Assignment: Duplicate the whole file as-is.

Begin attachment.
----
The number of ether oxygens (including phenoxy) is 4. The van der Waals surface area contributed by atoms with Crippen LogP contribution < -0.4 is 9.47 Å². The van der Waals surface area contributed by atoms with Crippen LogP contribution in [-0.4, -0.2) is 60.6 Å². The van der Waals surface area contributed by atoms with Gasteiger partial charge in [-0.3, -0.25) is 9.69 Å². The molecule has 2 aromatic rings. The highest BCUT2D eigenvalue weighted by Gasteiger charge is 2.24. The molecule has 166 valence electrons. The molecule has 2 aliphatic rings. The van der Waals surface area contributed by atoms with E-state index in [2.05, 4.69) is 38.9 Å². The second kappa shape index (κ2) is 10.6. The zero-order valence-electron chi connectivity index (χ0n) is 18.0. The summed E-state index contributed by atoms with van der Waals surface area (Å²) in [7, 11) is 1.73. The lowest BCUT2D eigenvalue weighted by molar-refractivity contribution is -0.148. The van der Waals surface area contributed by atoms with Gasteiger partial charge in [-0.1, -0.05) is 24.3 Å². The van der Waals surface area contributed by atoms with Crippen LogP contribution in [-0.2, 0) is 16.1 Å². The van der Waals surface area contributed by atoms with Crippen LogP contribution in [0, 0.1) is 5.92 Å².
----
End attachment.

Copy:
The number of ether oxygens (including phenoxy) is 4. The van der Waals surface area contributed by atoms with Crippen LogP contribution < -0.4 is 9.47 Å². The van der Waals surface area contributed by atoms with Crippen LogP contribution in [-0.4, -0.2) is 60.6 Å². The van der Waals surface area contributed by atoms with Gasteiger partial charge in [-0.3, -0.25) is 9.69 Å². The molecule has 2 aromatic rings. The highest BCUT2D eigenvalue weighted by Gasteiger charge is 2.24. The molecule has 166 valence electrons. The molecule has 2 aliphatic rings. The van der Waals surface area contributed by atoms with E-state index in [2.05, 4.69) is 38.9 Å². The second kappa shape index (κ2) is 10.6. The zero-order valence-electron chi connectivity index (χ0n) is 18.0. The summed E-state index contributed by atoms with van der Waals surface area (Å²) in [7, 11) is 1.73. The lowest BCUT2D eigenvalue weighted by molar-refractivity contribution is -0.148. The van der Waals surface area contributed by atoms with Gasteiger partial charge in [-0.1, -0.05) is 24.3 Å². The van der Waals surface area contributed by atoms with Crippen LogP contribution in [-0.2, 0) is 16.1 Å². The van der Waals surface area contributed by atoms with Crippen LogP contribution in [0, 0.1) is 5.92 Å².